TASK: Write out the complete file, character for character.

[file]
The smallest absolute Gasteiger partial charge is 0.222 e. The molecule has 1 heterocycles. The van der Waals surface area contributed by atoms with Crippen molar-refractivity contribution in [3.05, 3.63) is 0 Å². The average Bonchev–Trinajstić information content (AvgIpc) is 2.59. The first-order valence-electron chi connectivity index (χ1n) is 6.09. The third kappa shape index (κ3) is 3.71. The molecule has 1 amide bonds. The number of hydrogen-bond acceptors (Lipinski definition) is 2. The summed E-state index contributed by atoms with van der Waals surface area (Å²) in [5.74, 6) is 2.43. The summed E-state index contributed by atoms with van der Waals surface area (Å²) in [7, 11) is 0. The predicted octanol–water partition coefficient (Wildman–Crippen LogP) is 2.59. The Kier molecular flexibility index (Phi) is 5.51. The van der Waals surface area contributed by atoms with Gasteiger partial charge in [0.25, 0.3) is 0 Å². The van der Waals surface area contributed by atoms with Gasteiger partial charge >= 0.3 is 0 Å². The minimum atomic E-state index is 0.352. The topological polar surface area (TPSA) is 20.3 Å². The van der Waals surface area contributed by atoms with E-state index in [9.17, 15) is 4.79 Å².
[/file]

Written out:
The smallest absolute Gasteiger partial charge is 0.222 e. The molecule has 1 heterocycles. The van der Waals surface area contributed by atoms with Crippen molar-refractivity contribution in [3.05, 3.63) is 0 Å². The average Bonchev–Trinajstić information content (AvgIpc) is 2.59. The first-order valence-electron chi connectivity index (χ1n) is 6.09. The third kappa shape index (κ3) is 3.71. The molecule has 1 amide bonds. The number of hydrogen-bond acceptors (Lipinski definition) is 2. The summed E-state index contributed by atoms with van der Waals surface area (Å²) in [5.74, 6) is 2.43. The summed E-state index contributed by atoms with van der Waals surface area (Å²) in [7, 11) is 0. The predicted octanol–water partition coefficient (Wildman–Crippen LogP) is 2.59. The Kier molecular flexibility index (Phi) is 5.51. The van der Waals surface area contributed by atoms with Gasteiger partial charge in [0.25, 0.3) is 0 Å². The van der Waals surface area contributed by atoms with Gasteiger partial charge >= 0.3 is 0 Å². The minimum atomic E-state index is 0.352. The topological polar surface area (TPSA) is 20.3 Å². The van der Waals surface area contributed by atoms with E-state index in [9.17, 15) is 4.79 Å².